The only “comprehensive” information provided in the Proposed RMP was found on Table 3.8-2, where BLM used their rating system of the five essential habitat components; forage, water, space, cover and whether their previously approved wild horse AMLs were genetically viable.

In making their determinations to zero the herds out, little to no information, data or analysis was provided as to the number of water sources, water or forage production rates, carrying capacity, utilization levels, fencing, current livestock authorizations or wildlife populations as related to wild horse use in the Herd Management Areas.

The BLM Ely District only presented an “adequate” or “inadequate” rating as the basis for their recommendations. They then expanded their authority to remove these areas from future wild horse use using the following explanation;

“An “inadequate” rating in one or more of the five essential habitat suitability components was considered to render the HMA unsuitable. In several such cases, full evaluations of other components was either not conducted or not considered essential in the management decision.” (1)

Another illusion used in the show included citing an HMA failed to have “year long suitable habitat” like the Clover Mountains and Blue Nose Peak or Little Mountain and Miller Flat Herd Management Areas. BLM admitted knowing these HMAs actually provided habitat for the same herd as they exhibited that age-old wildlife pattern of summer and winter migration routes between each HMA.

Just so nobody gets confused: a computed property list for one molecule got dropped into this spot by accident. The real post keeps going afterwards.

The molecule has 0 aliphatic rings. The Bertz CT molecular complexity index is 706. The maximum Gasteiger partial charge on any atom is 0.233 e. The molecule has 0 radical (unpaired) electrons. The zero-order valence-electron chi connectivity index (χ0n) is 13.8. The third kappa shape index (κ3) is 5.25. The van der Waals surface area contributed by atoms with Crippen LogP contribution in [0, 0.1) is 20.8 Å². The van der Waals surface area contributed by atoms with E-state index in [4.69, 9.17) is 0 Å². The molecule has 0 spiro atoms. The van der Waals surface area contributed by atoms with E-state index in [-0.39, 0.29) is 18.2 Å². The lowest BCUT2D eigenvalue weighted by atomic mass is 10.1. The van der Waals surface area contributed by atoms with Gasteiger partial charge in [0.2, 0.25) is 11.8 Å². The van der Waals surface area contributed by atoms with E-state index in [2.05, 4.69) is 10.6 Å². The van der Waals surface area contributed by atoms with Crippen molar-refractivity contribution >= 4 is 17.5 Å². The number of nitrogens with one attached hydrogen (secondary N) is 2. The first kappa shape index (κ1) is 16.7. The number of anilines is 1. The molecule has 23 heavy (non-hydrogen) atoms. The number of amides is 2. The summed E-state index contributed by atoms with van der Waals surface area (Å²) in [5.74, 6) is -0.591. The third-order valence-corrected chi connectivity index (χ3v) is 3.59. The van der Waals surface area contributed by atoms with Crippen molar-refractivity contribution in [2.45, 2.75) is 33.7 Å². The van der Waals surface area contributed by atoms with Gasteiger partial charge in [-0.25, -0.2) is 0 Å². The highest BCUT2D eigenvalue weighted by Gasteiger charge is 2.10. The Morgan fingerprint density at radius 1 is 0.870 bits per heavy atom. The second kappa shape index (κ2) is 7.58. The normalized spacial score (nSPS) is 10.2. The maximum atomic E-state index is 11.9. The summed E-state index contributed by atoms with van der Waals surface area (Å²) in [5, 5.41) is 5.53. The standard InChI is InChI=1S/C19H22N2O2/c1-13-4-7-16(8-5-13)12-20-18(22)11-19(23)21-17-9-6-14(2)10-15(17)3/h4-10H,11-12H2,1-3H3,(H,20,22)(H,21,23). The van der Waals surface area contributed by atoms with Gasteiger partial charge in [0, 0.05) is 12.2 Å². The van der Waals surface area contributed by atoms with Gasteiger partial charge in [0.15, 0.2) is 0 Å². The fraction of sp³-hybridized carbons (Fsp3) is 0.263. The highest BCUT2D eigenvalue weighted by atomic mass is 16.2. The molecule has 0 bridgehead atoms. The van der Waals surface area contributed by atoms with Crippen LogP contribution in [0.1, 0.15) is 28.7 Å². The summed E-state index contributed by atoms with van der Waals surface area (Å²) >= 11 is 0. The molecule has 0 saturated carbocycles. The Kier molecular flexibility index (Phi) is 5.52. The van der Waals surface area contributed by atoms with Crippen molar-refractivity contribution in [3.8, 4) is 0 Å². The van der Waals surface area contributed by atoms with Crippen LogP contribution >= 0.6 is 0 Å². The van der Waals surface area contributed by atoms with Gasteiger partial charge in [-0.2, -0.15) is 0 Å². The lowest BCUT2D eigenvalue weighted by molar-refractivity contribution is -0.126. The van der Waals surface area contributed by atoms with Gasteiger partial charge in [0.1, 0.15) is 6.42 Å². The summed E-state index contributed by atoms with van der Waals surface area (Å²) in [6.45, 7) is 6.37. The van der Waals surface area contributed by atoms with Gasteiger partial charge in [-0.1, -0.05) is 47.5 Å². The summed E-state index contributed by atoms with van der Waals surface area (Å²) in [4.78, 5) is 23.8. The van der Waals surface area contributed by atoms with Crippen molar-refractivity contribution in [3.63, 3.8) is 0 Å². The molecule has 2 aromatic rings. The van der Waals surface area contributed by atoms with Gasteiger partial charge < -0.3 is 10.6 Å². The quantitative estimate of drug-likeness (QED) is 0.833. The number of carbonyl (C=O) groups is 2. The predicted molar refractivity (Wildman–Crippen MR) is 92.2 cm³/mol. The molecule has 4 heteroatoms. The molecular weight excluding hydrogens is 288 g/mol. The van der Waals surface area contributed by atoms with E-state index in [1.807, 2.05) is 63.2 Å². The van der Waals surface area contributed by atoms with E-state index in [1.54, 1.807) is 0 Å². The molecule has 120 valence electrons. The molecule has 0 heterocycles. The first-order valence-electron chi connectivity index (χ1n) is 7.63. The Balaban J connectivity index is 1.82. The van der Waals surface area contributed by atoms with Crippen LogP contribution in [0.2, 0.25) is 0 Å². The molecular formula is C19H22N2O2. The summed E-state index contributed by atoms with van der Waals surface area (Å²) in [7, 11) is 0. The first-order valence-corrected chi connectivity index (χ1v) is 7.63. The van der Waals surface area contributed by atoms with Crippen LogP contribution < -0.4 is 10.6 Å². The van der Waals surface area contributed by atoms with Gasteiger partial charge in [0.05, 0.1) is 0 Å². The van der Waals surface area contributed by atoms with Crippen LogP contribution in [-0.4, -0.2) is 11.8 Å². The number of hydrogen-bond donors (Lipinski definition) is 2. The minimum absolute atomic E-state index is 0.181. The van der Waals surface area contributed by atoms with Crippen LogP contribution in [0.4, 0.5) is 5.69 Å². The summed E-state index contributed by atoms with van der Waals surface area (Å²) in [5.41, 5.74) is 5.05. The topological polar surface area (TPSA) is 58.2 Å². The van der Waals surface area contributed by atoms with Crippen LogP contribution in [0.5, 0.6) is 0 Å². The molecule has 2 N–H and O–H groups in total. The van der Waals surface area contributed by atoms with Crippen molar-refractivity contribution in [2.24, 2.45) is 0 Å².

Yet BLM reached into their trusty bag of tricks by stating the HMAs failed to have “year long suitability” and before anybody even had an opportunity to question or challenge the legality of this, less than a month before BLM went public with their final decision to approve zeroing out the herds, an emergency gather was initiated. (Click Here to learn more).

And so with a wave of their magic wand ~ Poof!

Watch the rabbits disappear…..

Wild Horse from the now zeroed out White River Herd Management Area
in BLM's Nevada Ely District.

To view a more comprehensive analysis of each Herd Management Area in the Ely District and the factors cited in their HMA ratings, Click Here.

(1) Ely Proposed Resource Management Plan/Final Environmental Impact Statement, Table 3.8-2, Footnote, pg. 3.19-6.

1 comment:

Mz.Many Names said...

The BLM admits in its own reports the "underlying" reason for the removals; but you have to search really hard to find it. It makes up like, ONE sentence out of the whole report....I am amazed they even put it there at all, but of course they had to. Their *hiT is getting too obvious not to put it in;

and it aint about no rangeland declimation

Here is a link that should work for more information about "The Plan" and

The Real Reason

for the removals